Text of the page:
Environmental repair could come from the simple but profound idea that we allocate half the Earth’s surface primarily for the benefit of other species. Half-Earth is less utopian than it first appears, as we have already become an urban species. Mass-scale forest restoration is already underway, with commitments across 43 countries to restore 292 million hectares of degraded land to forest, ten times the area of the UK.
At a deeper level, our views on nature are forged by the society we live in. The idea of pristine nature in separate national parks emerged in opposition to the pollution of the industrial revolution. Acknowledging the Anthropocene re-establishes that humans are part of nature, and so rewilding projects, where large areas are managed to allow natural processes to run, are increasingly popular. Slowly, a new nature aesthetic is being born.
But can we really escape booming production and consumption? The fate of species encountering vast new resources is exponential growth and then collapse, epitomised by the rapid expansion and eventual death of bacteria growing in a Petri dish. While it is rarely recognised, we humans have recently become the first exception to this rule: birth rates on all continents are declining or have already stabilised. The global population will not double in size again and will probably stop growing altogether by mid-century.
The swift reduction in family size is rooted in the provision of more information, in the form of girls’ education and resulting onward empowerment, which is a key determinant of family size. Education – essentially making structured information available – has enabled humans to do something unique in four billion years of life on Earth: stabilise our own population. In this case, progressive goals and planetary stewardship go hand-in-hand.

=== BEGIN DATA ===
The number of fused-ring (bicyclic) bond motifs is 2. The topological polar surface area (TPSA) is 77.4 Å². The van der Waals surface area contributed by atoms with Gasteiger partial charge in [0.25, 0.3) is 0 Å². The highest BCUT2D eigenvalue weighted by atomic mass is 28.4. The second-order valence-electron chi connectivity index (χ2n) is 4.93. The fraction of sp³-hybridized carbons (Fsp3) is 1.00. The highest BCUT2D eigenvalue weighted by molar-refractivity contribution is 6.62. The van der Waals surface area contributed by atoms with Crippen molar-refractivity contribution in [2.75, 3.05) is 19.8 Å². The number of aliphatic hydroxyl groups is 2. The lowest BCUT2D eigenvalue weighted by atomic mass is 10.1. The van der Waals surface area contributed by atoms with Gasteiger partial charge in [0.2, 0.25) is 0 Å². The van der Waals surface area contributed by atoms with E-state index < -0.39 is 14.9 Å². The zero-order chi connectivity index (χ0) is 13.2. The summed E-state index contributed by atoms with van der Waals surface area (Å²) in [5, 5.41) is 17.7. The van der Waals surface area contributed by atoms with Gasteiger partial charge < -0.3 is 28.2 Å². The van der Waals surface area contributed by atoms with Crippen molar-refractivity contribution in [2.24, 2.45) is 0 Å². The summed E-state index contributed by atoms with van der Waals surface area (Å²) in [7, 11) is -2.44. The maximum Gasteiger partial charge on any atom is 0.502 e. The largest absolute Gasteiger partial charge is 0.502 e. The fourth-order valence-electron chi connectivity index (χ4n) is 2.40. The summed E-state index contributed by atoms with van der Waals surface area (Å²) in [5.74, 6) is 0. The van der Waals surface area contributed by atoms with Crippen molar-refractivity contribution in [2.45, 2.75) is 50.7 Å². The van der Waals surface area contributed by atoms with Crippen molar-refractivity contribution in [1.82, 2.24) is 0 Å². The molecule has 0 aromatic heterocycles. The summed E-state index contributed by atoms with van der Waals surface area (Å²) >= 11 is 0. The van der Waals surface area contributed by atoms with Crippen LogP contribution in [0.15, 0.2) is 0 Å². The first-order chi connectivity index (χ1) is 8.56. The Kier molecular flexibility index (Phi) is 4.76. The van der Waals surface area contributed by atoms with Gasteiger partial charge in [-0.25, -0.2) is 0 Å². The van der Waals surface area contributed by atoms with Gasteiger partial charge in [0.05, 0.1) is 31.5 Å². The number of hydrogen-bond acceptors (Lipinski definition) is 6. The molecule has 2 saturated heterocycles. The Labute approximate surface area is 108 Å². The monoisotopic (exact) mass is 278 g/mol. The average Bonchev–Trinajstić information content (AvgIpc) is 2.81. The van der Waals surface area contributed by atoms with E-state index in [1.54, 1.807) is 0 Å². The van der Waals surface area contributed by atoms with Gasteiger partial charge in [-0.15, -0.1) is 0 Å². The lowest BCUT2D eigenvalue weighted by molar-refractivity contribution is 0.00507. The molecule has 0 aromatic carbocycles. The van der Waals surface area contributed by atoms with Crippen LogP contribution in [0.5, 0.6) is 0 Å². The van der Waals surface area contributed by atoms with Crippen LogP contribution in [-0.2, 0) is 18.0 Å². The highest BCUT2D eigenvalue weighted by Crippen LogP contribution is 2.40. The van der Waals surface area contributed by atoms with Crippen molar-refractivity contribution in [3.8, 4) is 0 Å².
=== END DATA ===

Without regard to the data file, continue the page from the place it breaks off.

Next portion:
With carefully designed policies such as UBI and rewilding that unleash dynamics to push society towards a new mode of living for a new epoch, we can do what is necessary: maintain the life-supporting infrastructure of the Earth, reduce human suffering, and enable people to flourish.
#232: Rue Britannia ● The legacy of the British Empire ● An interview with Priyamvada Gopal ● The People’s Olympics ● An interview with Neville Southall ● Agribusiness in India ● Deliveroo’s disastrous IPO ● Latest book reviews ● And much more!
And you choose how much to pay for your subscription...
Ted Benton tackles questions of truth, science and radical alternatives in a period of political turmoil
Low traffic neighbourhoods are part of building a fairer city, argues Rachel Aldred
As unethical companies continue to generate hefty profits, Josie Wexler examines various schemes for upholding ethical standards, and how much faith we should put in them
Leander Jones looks at the role of community supported agriculture as a 21st-century antidote to the destructive and increasingly fragile corporate agricultural model
Alethea Warrington describes how the fossil fuels industry hopes to change its image but not its practice
Phillip O’Sullivan looks at the role of community energy groups in disrupting the energy status quo
Want to try Red Pepper before you take out a subscription? Sign up to our newsletter and read Issue 231 for free.